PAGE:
Angela Phillips, Goldsmiths

You say: "I think it would be crudely economistic to assume that people might therefore divert their energies from community drama projects to smashing up JD Sports within the space of 15 months."
15 months is a very long time for a 14/15 year old. It may be that for some there has been no chance of any of these projects. They have also spent the last 15 months hearing that they are basically to blame for being poor and as a result must lose even more. They may not be able to focus their anger on political ends but anger it is - and it arises from their circumstances. The fact that they choose to express it by grabbing the things that society tells them they ought to want, but cannot have seems fairly explicable. Nasty but explicable.

Robert

Risk and loss are often the hidden motivators. What does that group have to lose, a life of drudgery with the marketing ideal infinitely beyond their reach. So what do they risk, when they lash out at a society that has trapped them at the bottom, whilst it glorifies those at the top including their children.
They also saw the rich steal billions with no repercussions, million dollar bonuses for executives that were bailed out by tax payer billions. Those tax dollars now lost to those at the bottom, those tax dollars that might have provided an education and real job.
They are acting out on the lesson they have been taught, steal enough, do it publicly and brazenly and nothing happens.
People demand that petty rioters and looters get imprisoned but those that fraudulently mismanaged billions, well, mass media has already forgotten they existed, the police do nothing to pursue them and politicians are back to being their best friends forever.

Chris Corrigan

You don't lose all respect for property or public space, simply because you no longer have a youthworker to speak to.

Perhaps not Will, but if that centre is the last piece of public space devoted to associational life, losing it might be a cause for youth to look elsewhere for belonging and projects. All people and especially young people need public spaces where they can work together, find belonging and learn something about themselves. Schools don't offer that, and the rest of the public sphere generally takes a dim view of youth congregating for any reason.

Great piece by the way.

somerandomhash

Hi,
I just read this piece and wanted to say thanks for taking the time to post it.

Like others on here I would like some reason and critical thinking applied, in particular to the Language used to describe and explain. I have been very shocked by the events but horrified at the reporting (on all sides) I would possibly argue we may have witnessed the start of a 'propoganda' war the likes of which humanity has never dealt with before.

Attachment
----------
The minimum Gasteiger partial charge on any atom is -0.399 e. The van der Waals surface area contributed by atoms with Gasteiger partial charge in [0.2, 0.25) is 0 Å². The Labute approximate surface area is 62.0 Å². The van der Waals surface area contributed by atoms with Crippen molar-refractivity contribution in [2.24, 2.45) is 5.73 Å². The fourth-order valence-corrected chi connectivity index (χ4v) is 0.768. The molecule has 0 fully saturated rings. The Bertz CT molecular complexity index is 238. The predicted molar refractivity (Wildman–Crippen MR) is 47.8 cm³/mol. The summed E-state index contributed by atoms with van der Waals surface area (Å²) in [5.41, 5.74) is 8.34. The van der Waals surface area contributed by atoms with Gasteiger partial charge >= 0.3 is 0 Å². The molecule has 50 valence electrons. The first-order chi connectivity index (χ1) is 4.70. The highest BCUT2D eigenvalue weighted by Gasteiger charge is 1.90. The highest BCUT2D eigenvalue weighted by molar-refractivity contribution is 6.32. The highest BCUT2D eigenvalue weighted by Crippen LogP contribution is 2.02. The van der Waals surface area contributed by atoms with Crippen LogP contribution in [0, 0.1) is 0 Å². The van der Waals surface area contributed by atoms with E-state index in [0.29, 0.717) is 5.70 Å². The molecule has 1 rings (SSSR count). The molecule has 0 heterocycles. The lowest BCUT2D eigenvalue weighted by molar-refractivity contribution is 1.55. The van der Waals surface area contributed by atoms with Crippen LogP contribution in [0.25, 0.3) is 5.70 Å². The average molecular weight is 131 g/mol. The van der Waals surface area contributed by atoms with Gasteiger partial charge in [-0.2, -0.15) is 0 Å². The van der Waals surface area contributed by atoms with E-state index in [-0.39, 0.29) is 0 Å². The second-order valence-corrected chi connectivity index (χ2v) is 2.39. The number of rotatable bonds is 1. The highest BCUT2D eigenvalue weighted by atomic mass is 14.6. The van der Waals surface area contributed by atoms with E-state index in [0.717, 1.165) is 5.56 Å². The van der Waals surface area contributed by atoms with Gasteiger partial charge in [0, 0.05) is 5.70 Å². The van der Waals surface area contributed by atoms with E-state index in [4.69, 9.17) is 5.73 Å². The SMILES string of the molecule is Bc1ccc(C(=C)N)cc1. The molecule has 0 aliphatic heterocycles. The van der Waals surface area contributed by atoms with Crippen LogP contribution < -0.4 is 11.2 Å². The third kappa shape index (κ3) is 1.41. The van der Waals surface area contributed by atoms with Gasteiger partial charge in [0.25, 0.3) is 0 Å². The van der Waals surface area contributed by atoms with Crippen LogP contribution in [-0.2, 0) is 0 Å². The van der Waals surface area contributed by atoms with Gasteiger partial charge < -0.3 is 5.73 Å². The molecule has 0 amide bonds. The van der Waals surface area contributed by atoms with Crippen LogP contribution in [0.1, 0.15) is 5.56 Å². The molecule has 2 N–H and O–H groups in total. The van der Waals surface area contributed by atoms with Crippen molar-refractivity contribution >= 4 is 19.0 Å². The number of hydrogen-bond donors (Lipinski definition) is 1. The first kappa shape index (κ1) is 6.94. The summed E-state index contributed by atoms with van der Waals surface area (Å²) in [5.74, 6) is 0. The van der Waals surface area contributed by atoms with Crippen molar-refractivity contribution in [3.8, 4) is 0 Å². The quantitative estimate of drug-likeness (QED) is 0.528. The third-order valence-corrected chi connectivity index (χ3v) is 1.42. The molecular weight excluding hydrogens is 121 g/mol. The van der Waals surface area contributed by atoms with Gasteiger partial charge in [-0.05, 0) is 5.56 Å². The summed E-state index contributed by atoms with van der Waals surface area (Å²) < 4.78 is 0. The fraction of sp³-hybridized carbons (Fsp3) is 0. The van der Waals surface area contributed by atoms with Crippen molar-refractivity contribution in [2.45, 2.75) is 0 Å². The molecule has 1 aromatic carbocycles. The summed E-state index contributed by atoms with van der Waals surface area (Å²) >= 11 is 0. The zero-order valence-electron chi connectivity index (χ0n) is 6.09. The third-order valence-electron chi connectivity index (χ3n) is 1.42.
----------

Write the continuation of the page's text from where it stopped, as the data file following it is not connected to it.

I have come to realise over the last few days that some of my deeply held views are irrelevant, I actually feel rather overwhelmed by this but I took a concious descision to pause for thought and try to understand and explain some of these feelings.

I would like to share some links which may provide others with alternative views:

As Parliament reassembles, Patrick Dunleavy argues that MPs and government ministers need to take some deeper-lying lessons of the last week to heart.

Governance is difficult and needs to be taken seriously.

http://blogs.lse.ac.uk/politicsandpolicy/2011/08/10/vulnerability-of-the-british-state

In 2008, western states stepped in to prevent the collapse of the global financial system.

Yet despite averting economic catastrophe, we are witnessing a dramatic rise in intense anti-statism, beginning in the US and now spreading to the UK and Europe. Patrick Dunleavy investigates.

http://www.politicalinsightmagazine.com/?p=593

Also, I would like suggest the following from Topics in Legal Reasoning:

http://cyber.law.harvard.edu/bridge/Introduction/map.html

The piece that struck a 'chord' most for me was Critical Perspectives on Rights:

http://cyber.law.harvard.edu/bridge/CriticalTheory/critical1.htm

This paper is American but the concepts and arguments equally apply to all 'law'

Thoughts?

Stuart

Interesting piece, but it's a shame you had to ape the rest of the left-wing media in mischaracterising the response of the right. It simply isn't the case that the right-wing pundit referred to above does not consider the underlying causes of the violence - he just identifies different ones, being family breakdown, lack of school discipline, a culture of entitlement creates by our benefits culture, and so on.

And while I agree that explanation is not the same as justification, if that explanation amounts to "they were forced into it by circumstances", which is what the standard left-wing explanation amounts to. That may be the case, but, in the end, if you smash in Currys' windows and grab a TV, you did it. You didn't have a banker or a politician forcing you to.

Amanda

Sociologists can offer an analysis of the rioting, looting, etc....Anomie. Defined as:

'1. Social instability caused by erosion of standards and values.
2. Alienation and purposelessness experienced by a person or a class as a result of a lack of standards, values, or ideals.'

Gordoning

I don't buy this argument, which I have seen made by several other commentators, that the cuts have nothing to do with it because they haven't really taken effect yet. These cuts have been so heavily trailed that we have to keep reminding ourselves that they haven't really taken effect yet - so in a sense, they *have* had a psychological effect. And in any case, it is dehumanising to the rioters to assume that they aren't capable of anticipating the cuts, feeling angry about what they entail, and responding to them in advance of them happening.